Frozen on the Inside
Frozen on the Inside
At least, that’s what it felt like whenever I found myself confronted by someone’s strong feelings.
When I took a new position as Director of Resident Services in the retirement community where I was employed, I suddenly found myself frequently experiencing the powerful emotions of residents and team members on concerns that were important to them. One casual observer even stopped by my office one day with a fire hat and christened me the new fire chief! Initially, I thought with time I would get used to these encounters, but I didn’t. I knew two things – one, that I was interested and two, that I felt helpless. In a word – frozen. I began to wonder, “how can I stay engaged in a meaningful way? How can I move beyond emotional overwhelm to the position of being able to facilitate a helpful discussion?”
I began to ponder these questions regularly through reflection, reading, and observing other leaders. At the same time, I began to investigate various theories of leadership and human behavior and my research led me to Bowen Family Systems and in time Resilient Leadership. Through understanding the Resilient Leadership Model, I began to explore in more depth the emotional process of organizations and families. Discovering the profound effect that chronic anxiety has on human behavior was pivotal. I could understand my feeling of “frozenness” was rooted in my southern culture of being nice. I identified self-differentiation as a specific area of growth for myself with the goal of increasing my capacity for independent thinking while maintaining a strong connection to others. My desire was to make the shift from being nice (and frozen) to being curious, thoughtful, and engaged. I began to be aware of the feelings that were present in moments of conflict. Rather than shutting down I used this growing self-awareness as an internal flag to stay curious and stay connected. In short - I was on a mission to become clearer in my thinking and my relating to others. Rather than feeling a need to change or convince others, I recognized that the real opportunity for change was within myself.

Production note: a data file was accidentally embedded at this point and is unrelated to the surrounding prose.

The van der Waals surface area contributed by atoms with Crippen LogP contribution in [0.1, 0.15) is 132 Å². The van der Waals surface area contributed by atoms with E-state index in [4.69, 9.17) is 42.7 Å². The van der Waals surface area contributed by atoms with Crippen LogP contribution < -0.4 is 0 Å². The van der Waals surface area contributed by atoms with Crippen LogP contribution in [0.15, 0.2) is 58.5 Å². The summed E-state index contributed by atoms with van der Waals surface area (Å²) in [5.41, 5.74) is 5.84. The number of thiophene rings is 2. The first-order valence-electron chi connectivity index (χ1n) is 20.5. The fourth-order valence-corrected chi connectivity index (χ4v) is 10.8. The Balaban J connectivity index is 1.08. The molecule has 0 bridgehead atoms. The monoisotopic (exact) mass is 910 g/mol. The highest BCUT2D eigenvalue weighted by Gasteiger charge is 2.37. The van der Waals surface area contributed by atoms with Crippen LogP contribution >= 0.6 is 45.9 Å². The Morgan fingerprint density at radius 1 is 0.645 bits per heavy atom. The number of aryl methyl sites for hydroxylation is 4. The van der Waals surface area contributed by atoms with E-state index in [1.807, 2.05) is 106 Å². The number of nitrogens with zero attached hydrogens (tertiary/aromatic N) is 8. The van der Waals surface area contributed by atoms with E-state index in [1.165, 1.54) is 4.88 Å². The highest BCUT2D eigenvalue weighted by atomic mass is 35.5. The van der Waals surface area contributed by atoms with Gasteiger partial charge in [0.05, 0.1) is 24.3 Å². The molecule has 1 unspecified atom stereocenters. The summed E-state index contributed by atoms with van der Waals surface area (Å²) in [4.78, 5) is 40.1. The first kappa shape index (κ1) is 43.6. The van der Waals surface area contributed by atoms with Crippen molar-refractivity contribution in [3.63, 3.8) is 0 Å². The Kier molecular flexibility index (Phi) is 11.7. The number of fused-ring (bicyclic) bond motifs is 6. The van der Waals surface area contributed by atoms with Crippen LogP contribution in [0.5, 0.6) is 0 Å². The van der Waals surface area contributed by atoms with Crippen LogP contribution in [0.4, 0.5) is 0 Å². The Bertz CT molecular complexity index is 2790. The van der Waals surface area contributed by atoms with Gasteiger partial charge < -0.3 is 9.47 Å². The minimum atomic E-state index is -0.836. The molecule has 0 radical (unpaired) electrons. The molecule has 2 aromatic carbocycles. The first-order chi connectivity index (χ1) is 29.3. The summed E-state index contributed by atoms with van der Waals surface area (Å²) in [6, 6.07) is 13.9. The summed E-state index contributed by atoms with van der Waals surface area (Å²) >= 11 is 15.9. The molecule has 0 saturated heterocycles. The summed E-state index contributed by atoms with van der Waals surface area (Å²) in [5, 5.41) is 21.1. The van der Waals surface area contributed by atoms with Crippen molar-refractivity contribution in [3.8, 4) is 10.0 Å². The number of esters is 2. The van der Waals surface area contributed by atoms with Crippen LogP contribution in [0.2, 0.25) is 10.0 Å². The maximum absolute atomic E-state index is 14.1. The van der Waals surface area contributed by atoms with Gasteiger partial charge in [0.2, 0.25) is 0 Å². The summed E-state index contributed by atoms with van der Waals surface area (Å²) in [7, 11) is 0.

“The colossal misunderstanding of our time is the assumption that insight will work with people who are unmotivated to change,” writes Edwin Friedman. “If you want your child, spouse, client, or boss to shape up, stay connected while changing yourself rather than trying to fix them.”
This new understanding of leadership has enabled me to experience delight and discovery in heated moments as I recognize the growth and opportunity that comes from the nip and challenge of change. It’s an ongoing journey, but rather than being frozen I believe I am bringing more of my best self to the conversation, and I am better able to act from my best thinking.
To learn more about self-differentiation, self-awareness, and achieving inner change with Resilient Leadership concepts, contact Florence Brooks – firstname.lastname@example.org.
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